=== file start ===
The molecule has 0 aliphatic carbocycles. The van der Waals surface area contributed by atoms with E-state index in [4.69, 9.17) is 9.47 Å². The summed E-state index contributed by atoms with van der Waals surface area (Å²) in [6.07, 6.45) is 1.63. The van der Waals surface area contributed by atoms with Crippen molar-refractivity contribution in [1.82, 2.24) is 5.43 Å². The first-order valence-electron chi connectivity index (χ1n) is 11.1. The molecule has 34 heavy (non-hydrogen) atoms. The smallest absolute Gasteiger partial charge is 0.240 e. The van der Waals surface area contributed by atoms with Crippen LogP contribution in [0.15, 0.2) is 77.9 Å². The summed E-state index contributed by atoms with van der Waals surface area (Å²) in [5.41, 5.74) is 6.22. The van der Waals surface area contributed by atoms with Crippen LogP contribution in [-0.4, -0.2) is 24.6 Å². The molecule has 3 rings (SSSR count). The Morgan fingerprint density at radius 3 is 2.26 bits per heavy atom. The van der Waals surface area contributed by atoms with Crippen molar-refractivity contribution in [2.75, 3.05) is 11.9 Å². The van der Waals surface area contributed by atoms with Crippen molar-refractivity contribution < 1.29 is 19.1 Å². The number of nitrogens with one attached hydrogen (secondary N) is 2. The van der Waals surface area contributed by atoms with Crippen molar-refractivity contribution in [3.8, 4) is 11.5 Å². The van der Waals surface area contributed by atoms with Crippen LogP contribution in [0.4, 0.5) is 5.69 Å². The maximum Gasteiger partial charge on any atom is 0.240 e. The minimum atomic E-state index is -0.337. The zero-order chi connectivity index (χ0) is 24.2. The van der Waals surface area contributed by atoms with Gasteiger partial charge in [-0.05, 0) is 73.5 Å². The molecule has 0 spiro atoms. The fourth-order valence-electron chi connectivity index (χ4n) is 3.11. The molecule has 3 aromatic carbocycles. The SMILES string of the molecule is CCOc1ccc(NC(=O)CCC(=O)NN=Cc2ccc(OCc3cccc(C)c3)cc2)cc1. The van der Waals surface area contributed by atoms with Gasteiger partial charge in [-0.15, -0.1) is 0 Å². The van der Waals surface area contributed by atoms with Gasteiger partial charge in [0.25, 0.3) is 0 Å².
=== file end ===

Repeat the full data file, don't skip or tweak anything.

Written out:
The molecule has 0 aliphatic carbocycles. The van der Waals surface area contributed by atoms with E-state index in [4.69, 9.17) is 9.47 Å². The summed E-state index contributed by atoms with van der Waals surface area (Å²) in [6.07, 6.45) is 1.63. The van der Waals surface area contributed by atoms with Crippen molar-refractivity contribution in [1.82, 2.24) is 5.43 Å². The first-order valence-electron chi connectivity index (χ1n) is 11.1. The molecule has 34 heavy (non-hydrogen) atoms. The smallest absolute Gasteiger partial charge is 0.240 e. The van der Waals surface area contributed by atoms with Crippen LogP contribution in [0.15, 0.2) is 77.9 Å². The summed E-state index contributed by atoms with van der Waals surface area (Å²) in [5.41, 5.74) is 6.22. The van der Waals surface area contributed by atoms with Crippen LogP contribution in [-0.4, -0.2) is 24.6 Å². The molecule has 3 rings (SSSR count). The Morgan fingerprint density at radius 3 is 2.26 bits per heavy atom. The van der Waals surface area contributed by atoms with Crippen molar-refractivity contribution in [2.75, 3.05) is 11.9 Å². The van der Waals surface area contributed by atoms with Crippen molar-refractivity contribution < 1.29 is 19.1 Å². The number of nitrogens with one attached hydrogen (secondary N) is 2. The van der Waals surface area contributed by atoms with Crippen molar-refractivity contribution in [3.8, 4) is 11.5 Å². The van der Waals surface area contributed by atoms with Crippen LogP contribution in [0.4, 0.5) is 5.69 Å². The maximum Gasteiger partial charge on any atom is 0.240 e. The minimum atomic E-state index is -0.337. The zero-order chi connectivity index (χ0) is 24.2. The van der Waals surface area contributed by atoms with Gasteiger partial charge in [-0.05, 0) is 73.5 Å². The molecule has 0 spiro atoms. The fourth-order valence-electron chi connectivity index (χ4n) is 3.11. The molecule has 3 aromatic carbocycles. The SMILES string of the molecule is CCOc1ccc(NC(=O)CCC(=O)NN=Cc2ccc(OCc3cccc(C)c3)cc2)cc1. The van der Waals surface area contributed by atoms with Gasteiger partial charge in [-0.15, -0.1) is 0 Å². The van der Waals surface area contributed by atoms with Gasteiger partial charge in [0.25, 0.3) is 0 Å².